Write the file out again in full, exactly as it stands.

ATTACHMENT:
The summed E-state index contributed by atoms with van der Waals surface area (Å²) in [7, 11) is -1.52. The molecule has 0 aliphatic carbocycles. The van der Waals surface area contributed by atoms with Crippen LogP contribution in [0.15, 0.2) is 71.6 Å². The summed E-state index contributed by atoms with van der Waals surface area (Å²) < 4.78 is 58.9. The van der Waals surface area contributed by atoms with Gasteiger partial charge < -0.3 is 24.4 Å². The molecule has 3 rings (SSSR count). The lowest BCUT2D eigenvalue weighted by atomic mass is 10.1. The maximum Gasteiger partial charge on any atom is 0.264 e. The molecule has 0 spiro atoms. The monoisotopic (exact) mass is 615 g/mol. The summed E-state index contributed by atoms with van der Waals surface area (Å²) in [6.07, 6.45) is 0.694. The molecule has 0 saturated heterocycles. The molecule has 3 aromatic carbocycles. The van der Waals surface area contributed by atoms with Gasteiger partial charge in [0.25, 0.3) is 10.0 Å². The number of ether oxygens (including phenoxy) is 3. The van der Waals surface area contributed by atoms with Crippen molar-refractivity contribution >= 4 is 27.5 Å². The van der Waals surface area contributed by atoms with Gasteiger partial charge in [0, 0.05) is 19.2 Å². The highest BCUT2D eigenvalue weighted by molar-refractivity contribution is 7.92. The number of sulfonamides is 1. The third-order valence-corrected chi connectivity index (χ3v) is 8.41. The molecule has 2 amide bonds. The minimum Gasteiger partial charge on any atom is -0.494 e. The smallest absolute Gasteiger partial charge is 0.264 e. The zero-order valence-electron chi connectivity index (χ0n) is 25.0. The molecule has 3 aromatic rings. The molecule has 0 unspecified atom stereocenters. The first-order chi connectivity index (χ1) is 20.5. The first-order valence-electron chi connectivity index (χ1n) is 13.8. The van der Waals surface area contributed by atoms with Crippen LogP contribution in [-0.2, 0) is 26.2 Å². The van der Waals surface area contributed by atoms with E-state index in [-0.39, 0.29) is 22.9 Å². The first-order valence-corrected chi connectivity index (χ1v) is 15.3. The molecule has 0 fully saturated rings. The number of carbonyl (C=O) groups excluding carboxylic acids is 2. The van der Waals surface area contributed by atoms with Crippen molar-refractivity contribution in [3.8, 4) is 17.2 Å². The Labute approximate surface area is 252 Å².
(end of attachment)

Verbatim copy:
The summed E-state index contributed by atoms with van der Waals surface area (Å²) in [7, 11) is -1.52. The molecule has 0 aliphatic carbocycles. The van der Waals surface area contributed by atoms with Crippen LogP contribution in [0.15, 0.2) is 71.6 Å². The summed E-state index contributed by atoms with van der Waals surface area (Å²) < 4.78 is 58.9. The van der Waals surface area contributed by atoms with Gasteiger partial charge < -0.3 is 24.4 Å². The molecule has 3 rings (SSSR count). The lowest BCUT2D eigenvalue weighted by atomic mass is 10.1. The maximum Gasteiger partial charge on any atom is 0.264 e. The molecule has 0 spiro atoms. The monoisotopic (exact) mass is 615 g/mol. The summed E-state index contributed by atoms with van der Waals surface area (Å²) in [6.07, 6.45) is 0.694. The molecule has 0 saturated heterocycles. The molecule has 3 aromatic carbocycles. The van der Waals surface area contributed by atoms with Gasteiger partial charge in [0.25, 0.3) is 10.0 Å². The number of ether oxygens (including phenoxy) is 3. The van der Waals surface area contributed by atoms with Crippen molar-refractivity contribution >= 4 is 27.5 Å². The van der Waals surface area contributed by atoms with Gasteiger partial charge in [0, 0.05) is 19.2 Å². The highest BCUT2D eigenvalue weighted by molar-refractivity contribution is 7.92. The number of sulfonamides is 1. The third-order valence-corrected chi connectivity index (χ3v) is 8.41. The molecule has 2 amide bonds. The minimum Gasteiger partial charge on any atom is -0.494 e. The smallest absolute Gasteiger partial charge is 0.264 e. The zero-order valence-electron chi connectivity index (χ0n) is 25.0. The molecule has 3 aromatic rings. The molecule has 0 unspecified atom stereocenters. The first-order chi connectivity index (χ1) is 20.5. The first-order valence-electron chi connectivity index (χ1n) is 13.8. The van der Waals surface area contributed by atoms with Crippen LogP contribution in [-0.2, 0) is 26.2 Å². The van der Waals surface area contributed by atoms with E-state index in [-0.39, 0.29) is 22.9 Å². The first-order valence-corrected chi connectivity index (χ1v) is 15.3. The molecule has 0 fully saturated rings. The number of carbonyl (C=O) groups excluding carboxylic acids is 2. The van der Waals surface area contributed by atoms with Crippen molar-refractivity contribution in [3.8, 4) is 17.2 Å². The Labute approximate surface area is 252 Å².